Androgen-induced mouse models of Polycystic Ovary Syndrome (PCOS) — ASN Events

Androgen-induced mouse models of Polycystic Ovary Syndrome (PCOS) (#138)

Aimee SL Caldwell 1 , Linda J Middleton 1 , Charles M Allan 1 , David J Handelsman 1 , Kirsty A Walters 1
  1. Andrology Laboratory, ANZAC Research Institute, Concord Hospital, University of Sydney, Sydney, NSW 2139, Australia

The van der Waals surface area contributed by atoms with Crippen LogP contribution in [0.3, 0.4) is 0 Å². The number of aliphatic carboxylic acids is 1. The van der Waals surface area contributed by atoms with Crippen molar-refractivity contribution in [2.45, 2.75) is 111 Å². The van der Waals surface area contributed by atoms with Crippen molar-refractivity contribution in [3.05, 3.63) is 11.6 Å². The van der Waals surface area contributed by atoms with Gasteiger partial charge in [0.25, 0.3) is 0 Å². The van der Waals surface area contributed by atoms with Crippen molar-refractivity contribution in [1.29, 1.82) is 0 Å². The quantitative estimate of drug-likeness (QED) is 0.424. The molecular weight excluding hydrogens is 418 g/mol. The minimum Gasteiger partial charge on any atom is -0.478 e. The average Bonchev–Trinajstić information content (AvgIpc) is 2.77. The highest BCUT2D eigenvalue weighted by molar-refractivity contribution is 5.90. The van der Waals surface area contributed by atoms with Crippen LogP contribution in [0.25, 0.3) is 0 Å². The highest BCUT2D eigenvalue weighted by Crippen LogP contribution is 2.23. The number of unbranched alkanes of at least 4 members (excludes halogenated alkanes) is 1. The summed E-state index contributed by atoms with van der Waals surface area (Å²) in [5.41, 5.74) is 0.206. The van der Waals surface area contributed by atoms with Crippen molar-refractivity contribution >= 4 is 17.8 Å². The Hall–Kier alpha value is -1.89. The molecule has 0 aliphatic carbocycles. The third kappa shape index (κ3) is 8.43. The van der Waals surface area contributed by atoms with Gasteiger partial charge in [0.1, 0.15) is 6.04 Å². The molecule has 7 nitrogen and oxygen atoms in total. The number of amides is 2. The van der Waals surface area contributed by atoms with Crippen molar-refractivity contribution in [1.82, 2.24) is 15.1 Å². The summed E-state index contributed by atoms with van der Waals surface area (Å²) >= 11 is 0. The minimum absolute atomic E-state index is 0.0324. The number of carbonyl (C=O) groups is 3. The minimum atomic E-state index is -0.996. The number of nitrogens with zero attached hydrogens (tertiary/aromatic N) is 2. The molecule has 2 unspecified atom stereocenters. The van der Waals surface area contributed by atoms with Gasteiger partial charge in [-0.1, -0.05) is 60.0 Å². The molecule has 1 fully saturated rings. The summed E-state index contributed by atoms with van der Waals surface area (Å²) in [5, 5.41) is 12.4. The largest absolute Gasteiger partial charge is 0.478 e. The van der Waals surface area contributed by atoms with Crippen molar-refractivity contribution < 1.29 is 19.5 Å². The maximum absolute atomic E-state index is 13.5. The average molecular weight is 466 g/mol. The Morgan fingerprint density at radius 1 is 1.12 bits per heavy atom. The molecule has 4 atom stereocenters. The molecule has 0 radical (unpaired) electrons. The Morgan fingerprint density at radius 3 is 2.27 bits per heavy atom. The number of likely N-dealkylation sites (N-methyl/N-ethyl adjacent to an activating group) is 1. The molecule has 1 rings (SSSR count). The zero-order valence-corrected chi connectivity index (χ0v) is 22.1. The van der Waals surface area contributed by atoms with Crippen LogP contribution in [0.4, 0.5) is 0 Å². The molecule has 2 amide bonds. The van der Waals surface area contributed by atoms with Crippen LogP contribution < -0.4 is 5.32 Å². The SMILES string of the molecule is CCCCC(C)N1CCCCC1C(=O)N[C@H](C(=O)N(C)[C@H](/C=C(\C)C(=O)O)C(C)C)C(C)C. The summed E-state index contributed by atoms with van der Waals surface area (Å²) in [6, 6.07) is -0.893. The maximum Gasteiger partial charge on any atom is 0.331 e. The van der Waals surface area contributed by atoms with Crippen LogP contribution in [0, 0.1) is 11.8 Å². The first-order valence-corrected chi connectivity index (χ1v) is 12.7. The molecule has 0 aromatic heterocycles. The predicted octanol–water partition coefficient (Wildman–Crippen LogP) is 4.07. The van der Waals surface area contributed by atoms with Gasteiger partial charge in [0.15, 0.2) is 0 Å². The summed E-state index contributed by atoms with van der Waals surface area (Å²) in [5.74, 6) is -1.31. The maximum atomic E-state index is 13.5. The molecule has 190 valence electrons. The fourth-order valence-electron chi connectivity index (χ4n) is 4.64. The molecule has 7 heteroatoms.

Polycystic ovary syndrome (PCOS) is a frequent cause of female infertility, affecting 5-10% of women worldwide. PCOS is characterised by hyperandrogenism, anovulation, infertility, polycystic ovaries and metabolic abnormalities (insulin resistance, type 2 diabetes and cardiovascular risk). The aetiology of PCOS remains. Several animal models have been developed to study of the cause(s) and pathophysiological mechanisms involved in PCOS. To identify the best mouse model of PCOS we evaluated various postnatal androgen treatments to emulate hyperandrogenism seen in PCOS patients. Three different treatments were evaluated: 1) DHT, a potent non-aromatizable androgen; 2) DHEA, which is elevated in PCOS patients; and 3) Letrozole, a compound which raises endogenous androgens by blocking aromatization of androgens to estrogens. 21 day old mice were treated for 90 days with a sub-dermal implant of DHT, DHEA, Letrozole or a placebo (controls). All DHT mice were acyclic, and displayed an increased body weight (P<0.01) compared to controls. DHT ovaries contained no corpora lutea, indicating anovulation, as well as a significantly higher percentage of unhealthy large antral follicles compared to controls (P<0.05). Inguinal (P ≤ 0.01), parametrial (P<0.05) and retroperitoneal (P≤0.01) fat pad weights were significantly increased, as were blood cholesterol levels (P<0.05) in DHT treated compared to control mice. DHEA-treated mice displayed similar estrous cyclicity to control animals. DHEA ovaries exhibited comparable corpora lutea numbers to control ovaries, but significantly more unhealthy small preantral follicles compared with controls (P=0.05). DHEA treated mice lost weight (P<0.01) but had unchanged fat pad weights and blood cholesterol levels. Letrozole-treated mice exhibited absent or irregular estrous cycling with fewer corpora lutea compared with controls (P<0.01), however, body and fat pad weights as well as blood cholesterol levels remained similar to controls. In conclusion, our results show that postnatal DHT treatment provides more features of the PCOS phenotype with which to study the possible causes and mechanisms of this condition.